Some of the advancements in microwave synthesis hasn’t taken place in the cavity, but in the way different instrumentation companies have implemented vessel modifications, temperature sensors and agitation — and as we know these should show the ability to be integrated into the software for easy operation. I am going to speak to a few of these.

Pressure: For a number of years (in both synthesis and microwave digestion) we performed our chemistry without the relief of pressure — and for all practical purposes we were heating bombs in a microwave. Burst discs offered an advancement in thought so that we had a way to get rid of excess vapor pressure if things got out of control for a vessel — better idea, but of course these acted like aerosol cans and sprayed some of the chemistry inside the cavity — lots of cleaning. The next generation of improvement was a VENT-AND-RESEAL (Milestone) mechanism where a spring device would hold a specific amount of pressure generated during the method — so for example if a vessel was to hold 100 bar of pressure then the spring would compress at 100 bar, relieve the vapor pressure, then close again. A version of this can be seen with self-regulating vessels which essentially have a wedge placed down into the vessel and burps on pressure relief then closes again (unfortunately this doesn’t always close perfectly so can cause issues depending on the method). Newer concepts are now seen with SMART VENT (Anton Paar) and ActiVent (CEM). Without exact details each of these modifications, it enables the measurement of excess pressure generated in a reaction or digestion — either by measuring the displacement of a seal or pressure buildup against a cap. The good thing is that the excess gas is removed through the exhaust and away from the reaction vessels. Unfortunately this has its own set of issues — reactions with low boiling amines or digestions that are only partially done will remove important components before they reach their endpoints (i.e. loss of reagent or desired element before completion). Lastly, is a concept to work to raise the boiling points of the contents of a reaction or digestion — in this case the chemistries are pre-pressurized prior to microwave power being delivered. I have talked about this before (SRC technology), and it provides a way to allow reactions to build up pressure but not lose any volatile starting material or element of interest.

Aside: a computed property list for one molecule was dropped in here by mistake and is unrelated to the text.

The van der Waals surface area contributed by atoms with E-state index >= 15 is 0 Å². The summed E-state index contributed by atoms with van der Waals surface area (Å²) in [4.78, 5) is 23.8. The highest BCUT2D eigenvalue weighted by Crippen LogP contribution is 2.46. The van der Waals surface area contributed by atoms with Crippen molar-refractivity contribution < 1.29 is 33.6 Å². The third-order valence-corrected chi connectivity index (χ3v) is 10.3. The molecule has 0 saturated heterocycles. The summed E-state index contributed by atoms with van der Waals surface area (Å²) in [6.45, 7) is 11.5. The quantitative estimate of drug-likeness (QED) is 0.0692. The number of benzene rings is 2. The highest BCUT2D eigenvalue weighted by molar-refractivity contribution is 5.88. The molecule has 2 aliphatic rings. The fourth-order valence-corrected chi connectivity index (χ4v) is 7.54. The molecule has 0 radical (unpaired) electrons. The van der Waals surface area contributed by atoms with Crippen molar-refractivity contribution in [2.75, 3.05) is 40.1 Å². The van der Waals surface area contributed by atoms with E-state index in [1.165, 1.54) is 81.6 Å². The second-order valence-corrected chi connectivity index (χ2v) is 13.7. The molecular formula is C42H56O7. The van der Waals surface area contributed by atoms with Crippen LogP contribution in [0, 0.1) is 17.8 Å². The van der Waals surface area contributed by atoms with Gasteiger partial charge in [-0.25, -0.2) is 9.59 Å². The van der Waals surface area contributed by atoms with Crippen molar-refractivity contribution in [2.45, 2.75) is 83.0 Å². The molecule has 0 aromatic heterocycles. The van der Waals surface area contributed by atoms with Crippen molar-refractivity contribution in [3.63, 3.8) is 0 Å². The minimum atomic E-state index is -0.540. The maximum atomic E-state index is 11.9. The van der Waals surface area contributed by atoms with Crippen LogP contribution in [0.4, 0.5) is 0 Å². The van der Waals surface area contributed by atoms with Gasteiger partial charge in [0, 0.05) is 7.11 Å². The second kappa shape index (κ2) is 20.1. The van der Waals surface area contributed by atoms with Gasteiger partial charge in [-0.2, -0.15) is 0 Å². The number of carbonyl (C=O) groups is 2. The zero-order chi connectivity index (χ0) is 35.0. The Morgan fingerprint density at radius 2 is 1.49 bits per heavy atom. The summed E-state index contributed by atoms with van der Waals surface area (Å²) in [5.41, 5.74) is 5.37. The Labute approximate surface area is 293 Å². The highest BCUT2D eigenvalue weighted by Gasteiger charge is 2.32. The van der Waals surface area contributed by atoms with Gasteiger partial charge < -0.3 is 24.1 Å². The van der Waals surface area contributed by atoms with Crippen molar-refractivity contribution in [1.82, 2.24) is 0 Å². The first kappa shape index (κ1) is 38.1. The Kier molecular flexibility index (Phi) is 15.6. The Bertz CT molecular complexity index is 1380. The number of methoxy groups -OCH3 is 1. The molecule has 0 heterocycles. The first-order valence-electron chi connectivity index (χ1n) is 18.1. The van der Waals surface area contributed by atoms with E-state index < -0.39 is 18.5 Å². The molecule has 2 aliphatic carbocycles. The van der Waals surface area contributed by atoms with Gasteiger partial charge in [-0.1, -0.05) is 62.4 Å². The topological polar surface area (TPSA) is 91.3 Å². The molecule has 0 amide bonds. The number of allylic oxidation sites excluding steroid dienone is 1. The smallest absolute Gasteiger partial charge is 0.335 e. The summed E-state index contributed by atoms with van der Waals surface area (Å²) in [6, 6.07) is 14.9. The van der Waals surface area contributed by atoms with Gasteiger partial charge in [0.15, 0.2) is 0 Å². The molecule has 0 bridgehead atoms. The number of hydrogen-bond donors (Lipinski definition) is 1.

A recent article on the ActiVent technology illustrates a Woff-Kishner reduction of a ketone through the hydrazone with the release of N2 during the course of the reaction. While it is a good example of the technique and hardware, I still wonder about the breadth of reactions and the temperatures that can be used for driving difficult reactions or reactions with low-boiling starting materials (laundry list of small m.w. amines in the med chem arsenal). Will be interesting to see and hear people’s thoughts and expanded utility of the reactions performed.

The take home message is that if you need to get to a specific temperature and a specific solvent, make sure your pressure mechanism is appropriately designed for the chemistry. Some added bits: a) if you are going to need high temperature reaction conditions it is best to find a system that accommodates the design of experiment for 270C and pressure capability in the 100 bar or higher range. b) agitation is a must — verify that there is appropriate stirring — cant go from small to large scale without and idea of how the mixing is going c) look for the ability to add gases — this has been an expanded area of research that needs full attention in the microwave community and d) microwave chemistry is highly energetic but easy to use when you have thought out the chemistry.

Happy research!

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